A new Chicago Tribune report on mobile phone radiation sure sounds alarming: Popular smartphones were found to emit higher-than-allowed levels of radiation. But while some of the findings are definitely worth investigating further, there’s no reason to be freaked out about health risks for now.
The Chicago Tribune, according to its comprehensive report, brought 11 new, popular smartphones of various brands and tested how much radiofrequency radiation they could expose their users to at different distances. The phones, which included four models of iPhone, were sent to an accredited lab where testing was conducted using guidelines established by the U.S. Federal Communications Commission. This involved turning on the phones to full power and placing them next to a tub of liquid meant to mimic human tissue.
Overall, the lab found that nearly every phone exceeded the maximum limit for exposure set by the FCC at various distances. This was most apparent when the phones were only 2 millimetres away — a distance that phone companies aren’t forced to test at but which reflects real-world use, such as having the phone in your pocket. When the Tribune confronted Apple about the discrepancy, the company said the testing was done incorrectly. But even when the lab followed Apple’s instructions, meant to alert the phone’s sensors about being close to human skin and signalling to turn the power down, the iPhones still went over the limit at 2 millimetres.
The findings were enough to convince the FCC to do its own series of tests in upcoming months.
“We take seriously any claims on non-compliance with the RF (radiofrequency) exposure standards and will be obtaining and testing the subject phones for compliance with FCC rules,” agency spokesman Neil Grace told the Tribune.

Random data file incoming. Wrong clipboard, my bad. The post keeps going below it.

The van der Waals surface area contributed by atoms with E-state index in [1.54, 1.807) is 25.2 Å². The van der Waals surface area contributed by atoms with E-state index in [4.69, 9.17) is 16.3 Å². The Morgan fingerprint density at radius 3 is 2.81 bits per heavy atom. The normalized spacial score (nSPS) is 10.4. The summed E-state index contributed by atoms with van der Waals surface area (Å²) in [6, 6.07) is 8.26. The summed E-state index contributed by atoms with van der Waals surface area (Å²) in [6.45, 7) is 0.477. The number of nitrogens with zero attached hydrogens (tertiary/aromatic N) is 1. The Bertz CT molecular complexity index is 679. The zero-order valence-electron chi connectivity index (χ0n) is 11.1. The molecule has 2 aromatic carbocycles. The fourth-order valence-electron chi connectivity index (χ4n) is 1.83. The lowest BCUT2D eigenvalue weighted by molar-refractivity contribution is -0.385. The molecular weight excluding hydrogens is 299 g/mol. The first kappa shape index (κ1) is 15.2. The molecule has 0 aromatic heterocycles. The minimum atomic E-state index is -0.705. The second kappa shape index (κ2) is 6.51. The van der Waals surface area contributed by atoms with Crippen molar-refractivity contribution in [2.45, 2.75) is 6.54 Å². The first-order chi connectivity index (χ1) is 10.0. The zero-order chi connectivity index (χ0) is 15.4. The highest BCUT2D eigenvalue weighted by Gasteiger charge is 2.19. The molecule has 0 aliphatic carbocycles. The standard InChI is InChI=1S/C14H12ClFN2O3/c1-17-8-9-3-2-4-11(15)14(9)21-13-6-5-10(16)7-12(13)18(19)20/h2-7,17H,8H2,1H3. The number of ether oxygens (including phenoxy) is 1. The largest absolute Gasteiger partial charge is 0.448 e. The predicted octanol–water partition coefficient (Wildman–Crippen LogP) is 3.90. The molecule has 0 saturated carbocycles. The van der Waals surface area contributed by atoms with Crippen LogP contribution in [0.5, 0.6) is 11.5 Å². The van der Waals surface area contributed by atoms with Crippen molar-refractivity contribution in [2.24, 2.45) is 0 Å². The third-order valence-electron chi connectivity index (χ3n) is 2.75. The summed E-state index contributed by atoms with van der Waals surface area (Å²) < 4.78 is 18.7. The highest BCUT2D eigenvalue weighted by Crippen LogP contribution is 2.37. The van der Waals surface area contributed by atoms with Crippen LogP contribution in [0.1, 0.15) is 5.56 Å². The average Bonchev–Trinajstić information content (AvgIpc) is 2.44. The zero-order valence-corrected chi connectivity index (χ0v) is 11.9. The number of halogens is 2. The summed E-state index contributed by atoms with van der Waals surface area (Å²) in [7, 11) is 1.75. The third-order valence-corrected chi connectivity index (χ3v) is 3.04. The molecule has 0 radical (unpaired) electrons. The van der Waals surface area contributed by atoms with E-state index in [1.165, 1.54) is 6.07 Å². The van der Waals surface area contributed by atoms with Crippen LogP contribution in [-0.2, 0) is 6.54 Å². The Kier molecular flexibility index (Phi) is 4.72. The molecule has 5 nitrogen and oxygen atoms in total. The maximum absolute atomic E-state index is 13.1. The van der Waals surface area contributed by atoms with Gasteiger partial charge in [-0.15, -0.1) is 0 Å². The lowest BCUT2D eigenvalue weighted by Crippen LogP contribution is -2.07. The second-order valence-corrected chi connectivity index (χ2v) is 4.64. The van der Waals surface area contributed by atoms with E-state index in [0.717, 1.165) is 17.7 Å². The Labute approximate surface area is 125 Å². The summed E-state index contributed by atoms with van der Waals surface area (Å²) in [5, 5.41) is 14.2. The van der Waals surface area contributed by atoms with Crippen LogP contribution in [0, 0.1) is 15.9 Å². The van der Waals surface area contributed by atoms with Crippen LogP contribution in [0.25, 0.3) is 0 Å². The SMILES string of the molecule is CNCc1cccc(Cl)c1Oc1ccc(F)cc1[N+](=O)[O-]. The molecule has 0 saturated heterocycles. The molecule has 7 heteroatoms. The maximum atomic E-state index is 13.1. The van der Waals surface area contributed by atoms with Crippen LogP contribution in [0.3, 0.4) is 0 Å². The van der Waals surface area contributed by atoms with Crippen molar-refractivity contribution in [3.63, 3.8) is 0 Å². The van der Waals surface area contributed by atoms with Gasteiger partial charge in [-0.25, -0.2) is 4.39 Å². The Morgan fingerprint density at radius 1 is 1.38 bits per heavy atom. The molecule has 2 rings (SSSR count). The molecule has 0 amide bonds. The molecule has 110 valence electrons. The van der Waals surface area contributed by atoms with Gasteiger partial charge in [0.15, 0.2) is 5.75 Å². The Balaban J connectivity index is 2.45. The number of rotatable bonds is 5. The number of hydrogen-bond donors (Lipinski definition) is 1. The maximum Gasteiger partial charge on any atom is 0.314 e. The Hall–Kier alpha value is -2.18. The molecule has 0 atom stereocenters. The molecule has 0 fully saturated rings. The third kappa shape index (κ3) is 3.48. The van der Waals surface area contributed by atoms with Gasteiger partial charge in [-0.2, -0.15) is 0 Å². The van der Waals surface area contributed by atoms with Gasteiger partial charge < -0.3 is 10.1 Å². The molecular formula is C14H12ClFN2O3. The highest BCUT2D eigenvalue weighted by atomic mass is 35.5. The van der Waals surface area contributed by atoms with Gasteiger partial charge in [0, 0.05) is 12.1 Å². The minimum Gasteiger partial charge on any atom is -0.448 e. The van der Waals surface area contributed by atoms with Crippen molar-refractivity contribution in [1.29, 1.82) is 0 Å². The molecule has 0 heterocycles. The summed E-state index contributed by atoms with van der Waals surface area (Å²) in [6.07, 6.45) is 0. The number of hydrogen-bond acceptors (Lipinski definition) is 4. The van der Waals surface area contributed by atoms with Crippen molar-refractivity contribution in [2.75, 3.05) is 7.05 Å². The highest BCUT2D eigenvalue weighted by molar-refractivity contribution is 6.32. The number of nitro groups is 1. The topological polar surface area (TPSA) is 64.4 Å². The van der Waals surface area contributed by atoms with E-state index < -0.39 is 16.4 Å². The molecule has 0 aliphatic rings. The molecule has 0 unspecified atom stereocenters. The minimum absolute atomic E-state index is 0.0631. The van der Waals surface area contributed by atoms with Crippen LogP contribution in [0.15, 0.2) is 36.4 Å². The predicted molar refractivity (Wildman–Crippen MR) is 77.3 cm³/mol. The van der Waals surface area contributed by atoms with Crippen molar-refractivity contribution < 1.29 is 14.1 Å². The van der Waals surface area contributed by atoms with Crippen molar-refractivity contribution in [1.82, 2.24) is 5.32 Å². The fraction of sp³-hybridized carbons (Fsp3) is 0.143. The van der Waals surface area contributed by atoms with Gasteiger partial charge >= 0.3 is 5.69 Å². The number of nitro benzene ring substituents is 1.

The Tribune’s investigation seems to be well-done and reported in a non-alarmist way. And it illustrates that the landscape of mobile phone radiation exposure has certainly changed in recent years.
Some companies, such as Samsung, only test their phones at distances of 10 to 15 millimetres from skin, a legally allowed distance, but one that harkens back to the days when people kept their phones on a belt clip (Apple and the other companies included in the report test at 5 millimetres away). The advent of 5G technology, which can use higher frequency bands of electromagnetic energy for their networks, has also spurred calls for the FCC to reevaluate the potential health risks of mobile phones.
Earlier this August, however, the FCC announced that it had reviewed the evidence and found that the current safety limits for mobile phone radiation exposure were fine and didn’t need to be changed. The U.S. Food and Drug Administration, which has coordinated with the FCC on monitoring mobile phone safety, agreed with the decision.
“[T]he available scientific evidence to date does not support adverse health effects in humans due to exposures at or under the current limits,” Jeffrey Shuren, director of the FDA’s Centre for Devices and Radiological Health, wrote to the FCC at the time.
The Tribune’s reporting would suggest that modern phones aren’t always meeting these limits, however, which is definitely concerning. But as even the outlet admits, there’s no clear indication whether these results mean anything for human health. And the overall evidence — outliers aside — still doesn’t point to any conclusive health risks from mobile phones.
One major sticking point, which the Tribune alludes to, is the lack of a plausible mechanism of harm. Mobile phone radiation isn’t the same type that comes from the Sun or from X-rays, which is called ionising radiation. These types of energy are known to damage living cells in predictable ways, setting the stage for harmful mutations and eventually a greater risk of cancer. But the same sort of harmful connection hasn’t been shown with humans and the non-ionizing radiofrequency radiation that comes from mobile phones.
That doesn’t mean such a link isn’t possible, especially among specific populations like pregnant women. Notably, it took decades for doctors to conclusively show how things like cigarettes really harm the human body. But without a smoking gun and more research, there’s really no basis for concern at the moment.